Judge Allen Baddour on Friday held informal hearings in several court cases against Gov. Pat McCrory filed by a coalition of media and public policy groups. Here are the updates via Michael J. Tadych, an attorney for the plaintiffs in each case:
Real Facts v. McCrory, et al. – The Governor’s lawyers agreed to allow WBTV to intervene as a plaintiff in the case about McCrory’s travel records. The Governor’s Office and the North Carolina Department of Public Safety have asserted that they produced all records requested, but most were heavily redacted based on whether they were deemed a personal or political activity or might compromise McCrory’s security. Baddour directed the parties in the lawsuit to confer and attempt to agree on the scope of the issues presented by the case, and he tentatively scheduled a further status conference in the case (and in the other cases) for next week.
Charlotte Observer v. McCrory – The newspaper filed suit Oct. 7 over a request for email messages and other communications related to House Bill 2. The Governor’s Office subsequently produced a large number of records Oct. 17 but nothing since. McCrory’s associate general counsel told Baddour they were reviewing thousands of emails and hoped to produce an additional batch of records early this week. Tadych suggested the office turn over all records already vetted, regardless of a complete review.
Indy Week v. Skvarla – The lawsuit, filed Oct. 19, seeks public records related to the salaries and other compensation for Industrial Commission commissioners, deputy commissioners and administrators and Industrial Commission annual reports. The records were requested in April, and none have been provided. David Efird, counsel to the Department of Commerce, told Baddour that he was looking into the records at issue.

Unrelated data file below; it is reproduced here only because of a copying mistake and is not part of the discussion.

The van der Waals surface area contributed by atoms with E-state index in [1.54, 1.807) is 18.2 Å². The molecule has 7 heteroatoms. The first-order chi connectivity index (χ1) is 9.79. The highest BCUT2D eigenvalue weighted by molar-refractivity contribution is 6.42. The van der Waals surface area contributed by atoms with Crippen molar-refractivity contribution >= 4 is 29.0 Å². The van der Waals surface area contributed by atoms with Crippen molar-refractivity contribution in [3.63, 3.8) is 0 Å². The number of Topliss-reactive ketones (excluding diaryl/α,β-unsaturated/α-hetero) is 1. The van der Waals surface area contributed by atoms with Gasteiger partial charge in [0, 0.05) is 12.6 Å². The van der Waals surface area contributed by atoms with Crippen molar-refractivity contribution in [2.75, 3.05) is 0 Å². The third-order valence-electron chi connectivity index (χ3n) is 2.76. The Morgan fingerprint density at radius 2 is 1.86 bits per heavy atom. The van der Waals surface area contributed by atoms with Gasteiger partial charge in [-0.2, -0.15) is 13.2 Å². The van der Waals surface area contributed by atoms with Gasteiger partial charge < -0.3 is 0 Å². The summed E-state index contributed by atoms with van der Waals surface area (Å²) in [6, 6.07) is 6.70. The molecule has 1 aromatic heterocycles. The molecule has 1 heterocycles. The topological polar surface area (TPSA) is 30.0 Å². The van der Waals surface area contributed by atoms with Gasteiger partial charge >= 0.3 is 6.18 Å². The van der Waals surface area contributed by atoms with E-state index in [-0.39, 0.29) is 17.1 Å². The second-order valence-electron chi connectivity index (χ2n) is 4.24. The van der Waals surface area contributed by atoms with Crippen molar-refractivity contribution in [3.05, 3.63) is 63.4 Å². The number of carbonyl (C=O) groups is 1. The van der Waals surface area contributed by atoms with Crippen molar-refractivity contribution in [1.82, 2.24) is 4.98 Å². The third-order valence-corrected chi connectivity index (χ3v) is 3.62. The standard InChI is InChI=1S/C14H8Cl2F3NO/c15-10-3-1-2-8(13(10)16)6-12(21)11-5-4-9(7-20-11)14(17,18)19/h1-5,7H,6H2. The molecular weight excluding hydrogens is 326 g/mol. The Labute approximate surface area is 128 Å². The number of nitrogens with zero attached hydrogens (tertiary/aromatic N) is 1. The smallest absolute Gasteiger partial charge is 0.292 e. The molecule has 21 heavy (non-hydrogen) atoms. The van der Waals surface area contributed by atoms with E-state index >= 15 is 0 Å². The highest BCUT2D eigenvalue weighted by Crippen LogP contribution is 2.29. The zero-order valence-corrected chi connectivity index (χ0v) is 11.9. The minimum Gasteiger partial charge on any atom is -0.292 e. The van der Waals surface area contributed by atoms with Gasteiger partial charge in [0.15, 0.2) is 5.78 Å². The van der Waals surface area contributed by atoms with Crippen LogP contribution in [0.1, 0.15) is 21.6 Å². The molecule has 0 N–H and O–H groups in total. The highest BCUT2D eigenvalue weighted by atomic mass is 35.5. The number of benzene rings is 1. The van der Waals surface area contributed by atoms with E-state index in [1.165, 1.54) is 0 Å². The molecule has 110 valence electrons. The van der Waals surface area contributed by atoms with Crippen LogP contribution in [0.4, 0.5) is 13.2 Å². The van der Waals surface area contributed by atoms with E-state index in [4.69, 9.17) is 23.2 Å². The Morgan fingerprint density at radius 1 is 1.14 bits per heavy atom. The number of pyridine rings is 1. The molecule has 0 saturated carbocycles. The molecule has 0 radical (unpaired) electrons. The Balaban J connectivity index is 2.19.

Indy Week v. McCrory – This suit was filed Oct. 19 and also involves a series of records related to HB2 and other subjects that were requested between April and August. To date, none of the records at issue have been provided. Jon Harris, one of McCrory’s counsel in the case, told Baddour that he was looking into the records and would be prepared to report on status next week.
After hearing the status of each case, Baddour asked the attorneys for their views on the potential need for, and efficacy of, mediation. Tadych said he would not foreclose the possibility, but his view was generally that mediation was not helpful and results in further delay. The governments’ attorneys said that mediated would be helpful and was mandatory. Baddour said “mediation is not useful for resolving issues of statutory construction,” and that he was inclined to treat it as a tool to be deployed if and when he thought it would be useful, as in any ordinary civil case.